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Giolzia the Warrior Princess 0 Comments

Giolzia the Warrior Princess

The remains of a fortress dating back to the medieval period (10th-11th century), on Mount Limbara, are located in a place called Giolzia. Within history and epic, here is the fascinating story of this feminine legend of Sardinia: Giolzia, the Warrior Princess.

Judge Comita had three sisters, Giolzia, Caterina and Preziosa, but Princess Giolzia, (Giorgia), was a girl who had little to share with the lassies of her time. She was a span above common people. At the age of 10, she raised and trained a hunting falcon, a purely male task, but she had learned how to achieve it by observing her father and brother. The falcon became her playmate and with him, she spent a lot of time in the castle's woodland surroundings. From the top of Torres's castle, she could see the coast and one day she decided to follow a brother's dog that she knew was used to go to the beach. Imitating the animal, she immersed herself in the sea and, to her surprise, discovered that she could float in the water that embraced her, giving her a feeling of complete free happiness. From that day on, when she could, she would go to the beach and soon become a good swimmer. Her sister Caterina found out of her wandering around and she was soon sent to a small village near Monte Acuto; that land became her new home. Giolzia took care of the family possessions with great commitment and ability. She controlled the flocks in the pastures, in the shearing, she handed the wool to the women of the country who spun and wove it. She managed the finances of the kingdom using the income for necessary works and embellishment, such as the church of Santa Maria del Regno and the castle in Ardara. She led her troops against the Gallura is and took prisoner the judge Ubaldo di Gallura, detaining him in Ardara. As an excellent rider, she went riding through the whole kingdom until one day she arrived in the area of Bala, near the village of Vriquilla, Berchidda (learn more about Berchidda here).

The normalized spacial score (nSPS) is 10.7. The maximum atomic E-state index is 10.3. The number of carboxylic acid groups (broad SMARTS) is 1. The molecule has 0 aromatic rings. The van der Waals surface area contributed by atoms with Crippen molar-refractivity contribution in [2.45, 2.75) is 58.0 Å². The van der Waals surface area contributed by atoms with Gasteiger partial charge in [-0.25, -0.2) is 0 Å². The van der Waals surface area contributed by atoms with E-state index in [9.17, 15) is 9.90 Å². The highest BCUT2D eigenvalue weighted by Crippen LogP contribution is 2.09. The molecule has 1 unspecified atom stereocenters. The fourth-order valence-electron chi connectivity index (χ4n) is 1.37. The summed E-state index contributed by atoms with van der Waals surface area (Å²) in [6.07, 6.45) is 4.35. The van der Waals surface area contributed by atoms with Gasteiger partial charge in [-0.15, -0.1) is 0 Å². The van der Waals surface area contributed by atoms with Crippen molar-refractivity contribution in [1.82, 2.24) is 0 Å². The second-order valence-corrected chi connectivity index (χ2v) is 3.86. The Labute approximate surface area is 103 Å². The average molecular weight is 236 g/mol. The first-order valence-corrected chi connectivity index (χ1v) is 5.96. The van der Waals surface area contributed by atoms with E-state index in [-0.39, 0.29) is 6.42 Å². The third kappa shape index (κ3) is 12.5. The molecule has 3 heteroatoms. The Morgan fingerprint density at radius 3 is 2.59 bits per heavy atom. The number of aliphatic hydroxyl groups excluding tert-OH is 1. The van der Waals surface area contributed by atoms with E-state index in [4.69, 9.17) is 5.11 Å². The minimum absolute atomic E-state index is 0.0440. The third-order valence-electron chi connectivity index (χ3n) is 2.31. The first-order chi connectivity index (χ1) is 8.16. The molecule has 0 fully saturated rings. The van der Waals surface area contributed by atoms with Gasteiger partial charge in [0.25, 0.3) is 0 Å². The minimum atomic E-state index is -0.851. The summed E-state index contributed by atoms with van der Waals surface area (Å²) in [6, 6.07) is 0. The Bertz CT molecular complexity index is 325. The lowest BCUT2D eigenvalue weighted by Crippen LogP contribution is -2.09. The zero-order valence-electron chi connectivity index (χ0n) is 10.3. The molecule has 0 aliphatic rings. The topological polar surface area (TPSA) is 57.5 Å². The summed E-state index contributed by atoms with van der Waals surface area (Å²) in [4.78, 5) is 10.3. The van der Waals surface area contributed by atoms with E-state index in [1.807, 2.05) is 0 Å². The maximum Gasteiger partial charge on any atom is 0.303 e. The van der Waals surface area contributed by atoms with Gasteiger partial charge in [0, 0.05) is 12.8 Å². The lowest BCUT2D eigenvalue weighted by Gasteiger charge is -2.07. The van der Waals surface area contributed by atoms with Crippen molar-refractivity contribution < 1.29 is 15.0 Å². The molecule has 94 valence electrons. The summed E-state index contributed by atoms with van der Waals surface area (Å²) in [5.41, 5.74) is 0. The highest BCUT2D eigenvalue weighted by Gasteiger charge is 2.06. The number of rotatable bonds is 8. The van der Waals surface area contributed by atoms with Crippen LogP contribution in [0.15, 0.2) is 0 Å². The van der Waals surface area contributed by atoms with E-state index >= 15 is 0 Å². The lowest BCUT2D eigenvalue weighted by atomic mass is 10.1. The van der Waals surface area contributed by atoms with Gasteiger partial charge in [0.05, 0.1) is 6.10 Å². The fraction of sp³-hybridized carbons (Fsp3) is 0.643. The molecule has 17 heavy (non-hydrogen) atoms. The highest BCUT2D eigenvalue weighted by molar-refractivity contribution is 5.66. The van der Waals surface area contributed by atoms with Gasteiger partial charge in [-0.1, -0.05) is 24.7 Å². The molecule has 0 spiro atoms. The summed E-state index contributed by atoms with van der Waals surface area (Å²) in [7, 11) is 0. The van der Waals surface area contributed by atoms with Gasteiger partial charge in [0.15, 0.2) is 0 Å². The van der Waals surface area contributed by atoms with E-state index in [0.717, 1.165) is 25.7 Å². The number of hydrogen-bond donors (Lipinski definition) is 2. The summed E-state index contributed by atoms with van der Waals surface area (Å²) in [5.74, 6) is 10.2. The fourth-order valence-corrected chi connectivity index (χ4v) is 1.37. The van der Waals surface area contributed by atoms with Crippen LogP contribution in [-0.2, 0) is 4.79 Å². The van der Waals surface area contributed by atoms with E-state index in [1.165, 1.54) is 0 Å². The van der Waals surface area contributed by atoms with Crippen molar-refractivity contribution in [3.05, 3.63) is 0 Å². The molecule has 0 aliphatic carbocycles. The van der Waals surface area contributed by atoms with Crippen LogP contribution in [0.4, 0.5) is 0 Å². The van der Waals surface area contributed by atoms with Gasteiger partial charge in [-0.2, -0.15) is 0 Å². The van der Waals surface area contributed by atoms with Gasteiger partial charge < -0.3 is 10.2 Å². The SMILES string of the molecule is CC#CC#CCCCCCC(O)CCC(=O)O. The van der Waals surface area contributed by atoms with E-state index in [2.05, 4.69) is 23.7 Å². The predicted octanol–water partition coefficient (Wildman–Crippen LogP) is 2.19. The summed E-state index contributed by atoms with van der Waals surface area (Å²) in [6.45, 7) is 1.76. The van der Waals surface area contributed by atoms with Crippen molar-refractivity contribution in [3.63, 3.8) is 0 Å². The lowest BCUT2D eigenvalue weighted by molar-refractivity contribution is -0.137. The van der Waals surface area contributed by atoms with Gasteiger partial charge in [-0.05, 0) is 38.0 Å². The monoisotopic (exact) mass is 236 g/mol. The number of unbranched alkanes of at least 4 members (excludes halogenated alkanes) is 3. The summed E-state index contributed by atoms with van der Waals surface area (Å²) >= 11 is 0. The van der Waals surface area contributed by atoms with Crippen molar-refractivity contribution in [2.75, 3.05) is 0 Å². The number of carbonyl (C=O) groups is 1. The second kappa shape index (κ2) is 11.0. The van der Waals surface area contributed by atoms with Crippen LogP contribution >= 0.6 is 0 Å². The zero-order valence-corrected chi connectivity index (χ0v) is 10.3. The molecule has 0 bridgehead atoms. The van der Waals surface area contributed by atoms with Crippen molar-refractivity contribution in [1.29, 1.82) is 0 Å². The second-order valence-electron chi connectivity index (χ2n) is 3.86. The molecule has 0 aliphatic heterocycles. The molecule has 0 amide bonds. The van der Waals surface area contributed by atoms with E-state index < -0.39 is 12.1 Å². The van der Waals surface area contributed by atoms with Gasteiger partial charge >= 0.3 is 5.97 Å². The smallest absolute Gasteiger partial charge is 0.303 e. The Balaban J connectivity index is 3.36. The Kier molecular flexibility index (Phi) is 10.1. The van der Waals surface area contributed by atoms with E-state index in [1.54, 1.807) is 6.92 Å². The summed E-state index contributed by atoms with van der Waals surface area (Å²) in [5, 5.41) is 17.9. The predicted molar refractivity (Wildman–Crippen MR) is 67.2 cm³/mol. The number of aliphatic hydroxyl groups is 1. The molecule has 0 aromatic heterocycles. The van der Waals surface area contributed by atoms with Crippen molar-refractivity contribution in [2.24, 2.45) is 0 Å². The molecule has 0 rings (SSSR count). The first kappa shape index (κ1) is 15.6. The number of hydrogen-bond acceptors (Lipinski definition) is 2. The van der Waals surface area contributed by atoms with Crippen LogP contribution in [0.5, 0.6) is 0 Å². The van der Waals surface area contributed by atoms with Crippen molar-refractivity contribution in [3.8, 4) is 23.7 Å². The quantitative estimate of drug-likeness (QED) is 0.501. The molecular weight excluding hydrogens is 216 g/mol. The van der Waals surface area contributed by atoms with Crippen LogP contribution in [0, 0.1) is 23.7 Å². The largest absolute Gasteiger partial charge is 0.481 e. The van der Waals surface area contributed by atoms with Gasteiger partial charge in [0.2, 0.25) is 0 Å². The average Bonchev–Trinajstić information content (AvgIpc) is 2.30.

It was spring and the Bala torrent was spectacular with its waterfalls. To the northwest of the river was a superb and massive rock: there Giorzia decided to build her stronghold. Between the valleys and scrublands, there were man-made boulders, pottery shards and small stone axes and arrowheads. Was that the area inhabited by the Balari? Was it there that her ancestors had defended their territory and their civilization? She discovered the remains of a structure comparable to the many scattered in the territory that she knew: the nuraghe.

The Limbara, whose name means border of the Balari, a boundary between the Eastern Logudoro and Gallura, would have hosted the fortress with her name: Giolzia.

Years later, as she was used to, she left with her dog for the walk she called "looking for ancestors" among ditches, hedges and thick bush...

"In the evening the dog alone came back to the fortress. The men in vain waited for the princess. Research on the whole territory was useless. Giorgia had disappeared and nothing more was heard of her. Only the stream of Bala and the heights of Limbara know about her finale and even today, to those who know how to listen to the voice of time, they tell the story of the mythical princess who wanders between rocks and ravines on moonlit evenings, in the footsteps of the ancestors." ("A cascade of words" by Maddalena Corrias).

 

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Written by Daniela Toti

 

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